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Trilium Notes

Written by Simone

A screenshot of the web app

I'm super impressed by Trilium Notes, a wonderful note-taking app and self-hostable service.

Used docker to host it and web to manage my notes. It saves instantly, no button to press, has a lot of useful functions, it's scriptable, does backups automatically and it offers extensions for chrome and firefox.

Two issue though:

  • chrome extension will become unsupported later on in 2024, because it uses manifest v2
  • developers just posted a couple days ago about putting the project into maintenance mode :(

Although this is kinda sad, I have used the app for the past 2 days and it works very well, so much that I finally ditched MS One Note (yes I use Windows on my Desktop - shame! shame! shame!)

XMPP Network Graph

Written by Simone

Setting up IPv6 in Windows

Written by Simone

Found this post quite useful to set up Hurricane Electric's IPv6 on a Windows machine and serve the connection over LAN (Windows machine must stay on, obviously)

Legend of variables:
$ipv4a   = tunnel server's IPv4 IP
$ipv4b   = user's IPv4 IP
$ipv6a   = tunnel server's side of point-to-point /64 allocation
$ipv6b   = user's side of point-to-point /64 allocation
$ipv6c   = first address of user's routed /64 allocation
$ipv6d   = user's routed /64 allocation
$adapter = name of local area network connection (where your IPv4 address is configured now)

netsh int teredo set state disabled
netsh int ipv6 add v6v4tunnel IP6Tunnel $ipv4b $ipv4a
netsh int ipv6 add address IP6Tunnel $ipv6b

netsh int ipv6 set interface IP6Tunnel forwarding=enabled
netsh int ipv6 set interface "$adapter" forwarding=enabled advertise=enabled
netsh int ipv6 add address "$adapter" $ipv6c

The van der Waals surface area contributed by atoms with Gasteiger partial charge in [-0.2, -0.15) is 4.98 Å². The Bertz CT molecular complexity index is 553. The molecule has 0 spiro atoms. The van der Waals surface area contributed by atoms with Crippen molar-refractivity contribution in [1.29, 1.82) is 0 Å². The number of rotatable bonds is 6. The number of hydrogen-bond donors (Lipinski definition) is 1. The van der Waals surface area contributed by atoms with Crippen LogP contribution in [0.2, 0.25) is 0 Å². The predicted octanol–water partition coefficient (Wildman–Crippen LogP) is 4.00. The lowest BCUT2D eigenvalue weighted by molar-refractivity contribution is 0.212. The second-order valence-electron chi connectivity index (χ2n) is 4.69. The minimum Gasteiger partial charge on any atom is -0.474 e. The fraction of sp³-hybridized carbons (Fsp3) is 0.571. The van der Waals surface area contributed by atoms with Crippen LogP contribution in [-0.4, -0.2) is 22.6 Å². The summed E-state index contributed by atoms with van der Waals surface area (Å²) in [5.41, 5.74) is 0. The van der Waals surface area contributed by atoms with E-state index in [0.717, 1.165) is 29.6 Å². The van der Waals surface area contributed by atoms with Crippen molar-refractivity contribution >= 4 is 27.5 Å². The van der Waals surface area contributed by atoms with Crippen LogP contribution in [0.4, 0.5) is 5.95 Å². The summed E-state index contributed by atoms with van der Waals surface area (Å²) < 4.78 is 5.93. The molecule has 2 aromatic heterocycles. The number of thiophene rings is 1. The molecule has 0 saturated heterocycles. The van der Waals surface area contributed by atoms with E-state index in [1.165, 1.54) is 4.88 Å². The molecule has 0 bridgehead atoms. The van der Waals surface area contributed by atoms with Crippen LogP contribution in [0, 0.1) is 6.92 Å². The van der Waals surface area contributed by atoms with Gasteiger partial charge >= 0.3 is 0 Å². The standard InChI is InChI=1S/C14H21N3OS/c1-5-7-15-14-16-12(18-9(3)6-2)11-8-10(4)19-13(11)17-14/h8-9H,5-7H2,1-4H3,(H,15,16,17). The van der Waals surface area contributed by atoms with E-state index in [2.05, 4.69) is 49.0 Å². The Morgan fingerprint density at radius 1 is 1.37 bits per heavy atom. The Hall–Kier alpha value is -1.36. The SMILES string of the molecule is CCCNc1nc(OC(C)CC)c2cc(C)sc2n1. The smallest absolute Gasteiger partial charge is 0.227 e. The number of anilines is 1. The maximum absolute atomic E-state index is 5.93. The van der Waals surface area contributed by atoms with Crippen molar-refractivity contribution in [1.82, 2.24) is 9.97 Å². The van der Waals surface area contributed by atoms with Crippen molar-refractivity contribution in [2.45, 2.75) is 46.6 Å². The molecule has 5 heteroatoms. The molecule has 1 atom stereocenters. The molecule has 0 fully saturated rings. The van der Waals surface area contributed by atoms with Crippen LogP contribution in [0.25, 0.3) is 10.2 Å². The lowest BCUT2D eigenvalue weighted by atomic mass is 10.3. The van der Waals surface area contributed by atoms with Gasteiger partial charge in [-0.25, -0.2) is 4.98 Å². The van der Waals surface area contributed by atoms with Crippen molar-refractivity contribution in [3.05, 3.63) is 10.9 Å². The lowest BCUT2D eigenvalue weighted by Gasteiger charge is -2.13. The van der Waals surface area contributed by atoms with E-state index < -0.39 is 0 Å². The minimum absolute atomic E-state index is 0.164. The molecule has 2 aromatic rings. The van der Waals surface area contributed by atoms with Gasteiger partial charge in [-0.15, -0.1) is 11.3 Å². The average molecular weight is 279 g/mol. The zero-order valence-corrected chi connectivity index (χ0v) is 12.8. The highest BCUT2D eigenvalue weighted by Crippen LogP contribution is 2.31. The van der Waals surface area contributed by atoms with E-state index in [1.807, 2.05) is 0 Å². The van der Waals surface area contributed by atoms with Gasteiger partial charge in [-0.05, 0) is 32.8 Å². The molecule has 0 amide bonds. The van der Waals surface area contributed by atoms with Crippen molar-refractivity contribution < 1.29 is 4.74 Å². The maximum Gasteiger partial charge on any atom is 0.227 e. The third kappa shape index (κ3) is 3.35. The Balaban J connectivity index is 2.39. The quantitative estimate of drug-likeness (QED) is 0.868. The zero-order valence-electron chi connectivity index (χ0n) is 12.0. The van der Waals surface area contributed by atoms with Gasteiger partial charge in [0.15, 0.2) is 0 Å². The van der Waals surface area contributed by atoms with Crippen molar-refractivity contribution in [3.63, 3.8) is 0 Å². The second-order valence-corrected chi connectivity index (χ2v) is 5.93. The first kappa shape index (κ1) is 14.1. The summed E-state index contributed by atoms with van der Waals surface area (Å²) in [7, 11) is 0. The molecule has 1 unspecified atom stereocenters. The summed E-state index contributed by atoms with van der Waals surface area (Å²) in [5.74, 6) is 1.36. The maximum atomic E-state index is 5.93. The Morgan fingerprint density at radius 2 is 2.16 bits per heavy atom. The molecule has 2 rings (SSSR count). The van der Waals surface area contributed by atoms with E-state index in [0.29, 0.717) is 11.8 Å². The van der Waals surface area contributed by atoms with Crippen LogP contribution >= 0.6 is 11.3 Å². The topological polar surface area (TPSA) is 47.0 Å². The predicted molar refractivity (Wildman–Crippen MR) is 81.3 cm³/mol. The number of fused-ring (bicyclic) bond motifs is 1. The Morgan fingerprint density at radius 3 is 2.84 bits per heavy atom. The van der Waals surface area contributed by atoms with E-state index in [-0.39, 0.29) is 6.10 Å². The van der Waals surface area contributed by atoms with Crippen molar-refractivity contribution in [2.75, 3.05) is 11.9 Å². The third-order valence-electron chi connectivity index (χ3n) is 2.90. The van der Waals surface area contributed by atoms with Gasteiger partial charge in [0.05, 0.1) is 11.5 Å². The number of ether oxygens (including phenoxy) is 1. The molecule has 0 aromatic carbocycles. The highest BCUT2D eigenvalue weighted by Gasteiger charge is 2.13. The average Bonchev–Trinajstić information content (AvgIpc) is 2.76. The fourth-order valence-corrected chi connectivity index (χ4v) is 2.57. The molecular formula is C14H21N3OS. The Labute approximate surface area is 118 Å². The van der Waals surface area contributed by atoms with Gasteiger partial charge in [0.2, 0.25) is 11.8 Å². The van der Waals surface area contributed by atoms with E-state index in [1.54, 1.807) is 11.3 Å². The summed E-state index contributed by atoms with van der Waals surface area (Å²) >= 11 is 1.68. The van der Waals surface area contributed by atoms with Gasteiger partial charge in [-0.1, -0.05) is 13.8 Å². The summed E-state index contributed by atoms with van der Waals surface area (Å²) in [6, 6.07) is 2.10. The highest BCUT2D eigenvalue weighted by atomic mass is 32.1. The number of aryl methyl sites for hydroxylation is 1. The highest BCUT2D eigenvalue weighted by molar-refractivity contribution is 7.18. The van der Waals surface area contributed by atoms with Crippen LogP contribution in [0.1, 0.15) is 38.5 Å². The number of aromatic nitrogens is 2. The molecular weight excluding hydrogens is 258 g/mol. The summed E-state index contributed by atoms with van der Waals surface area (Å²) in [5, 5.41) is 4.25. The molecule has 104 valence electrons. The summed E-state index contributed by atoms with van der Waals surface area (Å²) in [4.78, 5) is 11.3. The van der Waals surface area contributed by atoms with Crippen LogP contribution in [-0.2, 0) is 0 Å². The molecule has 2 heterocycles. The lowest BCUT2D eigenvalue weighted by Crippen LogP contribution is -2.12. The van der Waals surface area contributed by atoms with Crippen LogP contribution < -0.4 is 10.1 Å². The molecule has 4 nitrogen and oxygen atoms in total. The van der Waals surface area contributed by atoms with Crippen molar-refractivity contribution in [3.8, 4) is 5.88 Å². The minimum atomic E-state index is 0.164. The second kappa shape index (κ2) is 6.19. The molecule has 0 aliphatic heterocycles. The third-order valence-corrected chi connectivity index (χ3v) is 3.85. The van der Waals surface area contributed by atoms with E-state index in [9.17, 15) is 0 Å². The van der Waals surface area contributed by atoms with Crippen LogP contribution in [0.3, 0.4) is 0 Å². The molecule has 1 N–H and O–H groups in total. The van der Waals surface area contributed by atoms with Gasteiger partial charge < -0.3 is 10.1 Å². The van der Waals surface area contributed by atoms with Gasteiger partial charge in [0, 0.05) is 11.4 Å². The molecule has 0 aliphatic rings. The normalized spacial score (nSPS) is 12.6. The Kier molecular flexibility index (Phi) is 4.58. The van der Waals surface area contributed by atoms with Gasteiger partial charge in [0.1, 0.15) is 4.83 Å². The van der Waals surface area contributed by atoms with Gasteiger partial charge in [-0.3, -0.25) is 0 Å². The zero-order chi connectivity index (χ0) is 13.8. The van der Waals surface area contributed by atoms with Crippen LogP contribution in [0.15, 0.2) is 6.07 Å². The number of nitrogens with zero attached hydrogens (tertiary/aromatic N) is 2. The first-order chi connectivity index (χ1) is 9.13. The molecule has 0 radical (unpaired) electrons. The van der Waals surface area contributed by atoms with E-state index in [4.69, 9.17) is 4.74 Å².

netsh int ipv6 set route $ipv6d "$adapter" publish=yes
netsh int ipv6 add route ::/0 IP6Tunnel $ipv6c publish=yes

Thunderbird Autoconfiguration

Written by Simone

Set up Thunderbird autoconfiguration for my lil mail server. Working good.

nginx config:

server {
        listen [::]:443 ssl http2;

        ssl_certificate /etc/letsencrypt/live/;
        ssl_certificate_key /etc/letsencrypt/live/;

        root /var/www/mail/;
        location / {
                try_files /.well-known/autoconfig/mail/config-v1.1.xml =404;

    access_log /var/log/nginx/autoconfig.log;
    error_log /var/log/nginx/autoconfig_error.log;


<?xml version="1.0"?>
<clientConfig version="1.1">
    <emailProvider id="">

      <displayName>Woodpeckers Mail</displayName>

      <!-- type=
           "imap": IMAP
           "pop3": POP3

      <incomingServer type="imap">
           <!-- "plain": no encryption
                "SSL": SSL 3 or TLS 1 on SSL-specific port
                "STARTTLS": on normal plain port and mandatory upgrade to TLS via STARTTLS
            <!-- Authentication methods:
                          Send password in the clear
                          (dangerous, if SSL isn't used either).
                          AUTH PLAIN, LOGIN or protocol-native login.
                           A secure encrypted password mechanism.
                           Can be CRAM-MD5 or DIGEST-MD5. Not NTLM.
                           Use NTLM (or NTLMv2 or successors),
                           the Windows login mechanism.
                           Use Kerberos / GSSAPI,
                           a single-signon mechanism used for big sites.
                           The server recognizes this user based on the IP address.
                           No authentication needed, the server will require no username nor password.
                           On the SSL/TLS layer, the server requests a client certificate and the client sends one (possibly after letting the user select/confirm one), if available. (Not yet supported by Thunderbird)
                           OAuth2. Works only on specific hardcoded servers, please see below. Should be added only as second alternative.
                           No authentication

      <outgoingServer type="smtp">
         <socketType>STARTTLS</socketType> <!-- see <incomingServer> -->
         <username>%EMAILLOCALPART%</username> <!-- if smtp-auth -->
            <!-- smtp-auth (RFC 2554, 4954) or other auth mechanism.
                 For values, see incoming.
                 Additional options here:
                     authenticate to incoming mail server first
                     before contacting the smtp server.
                  Compatibility note: Thunderbird 3.0 accepts only "plain",